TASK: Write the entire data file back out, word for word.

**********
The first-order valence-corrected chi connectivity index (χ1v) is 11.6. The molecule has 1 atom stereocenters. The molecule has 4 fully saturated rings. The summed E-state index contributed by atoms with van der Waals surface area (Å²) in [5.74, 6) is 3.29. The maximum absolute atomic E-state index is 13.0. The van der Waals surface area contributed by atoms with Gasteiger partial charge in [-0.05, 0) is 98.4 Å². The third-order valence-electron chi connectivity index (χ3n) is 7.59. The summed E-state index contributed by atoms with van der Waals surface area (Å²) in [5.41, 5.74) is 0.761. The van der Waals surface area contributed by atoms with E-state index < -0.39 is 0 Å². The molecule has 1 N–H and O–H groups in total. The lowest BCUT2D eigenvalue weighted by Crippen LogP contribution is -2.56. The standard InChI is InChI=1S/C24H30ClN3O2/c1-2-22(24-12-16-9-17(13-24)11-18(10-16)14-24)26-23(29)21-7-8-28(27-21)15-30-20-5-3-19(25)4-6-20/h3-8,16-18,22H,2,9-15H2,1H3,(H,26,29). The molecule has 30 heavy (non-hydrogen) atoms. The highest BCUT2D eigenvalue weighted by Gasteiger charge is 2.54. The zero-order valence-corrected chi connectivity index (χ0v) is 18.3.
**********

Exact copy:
The first-order valence-corrected chi connectivity index (χ1v) is 11.6. The molecule has 1 atom stereocenters. The molecule has 4 fully saturated rings. The summed E-state index contributed by atoms with van der Waals surface area (Å²) in [5.74, 6) is 3.29. The maximum absolute atomic E-state index is 13.0. The van der Waals surface area contributed by atoms with Gasteiger partial charge in [-0.05, 0) is 98.4 Å². The third-order valence-electron chi connectivity index (χ3n) is 7.59. The summed E-state index contributed by atoms with van der Waals surface area (Å²) in [5.41, 5.74) is 0.761. The van der Waals surface area contributed by atoms with E-state index < -0.39 is 0 Å². The molecule has 1 N–H and O–H groups in total. The lowest BCUT2D eigenvalue weighted by Crippen LogP contribution is -2.56. The standard InChI is InChI=1S/C24H30ClN3O2/c1-2-22(24-12-16-9-17(13-24)11-18(10-16)14-24)26-23(29)21-7-8-28(27-21)15-30-20-5-3-19(25)4-6-20/h3-8,16-18,22H,2,9-15H2,1H3,(H,26,29). The molecule has 30 heavy (non-hydrogen) atoms. The highest BCUT2D eigenvalue weighted by Gasteiger charge is 2.54. The zero-order valence-corrected chi connectivity index (χ0v) is 18.3.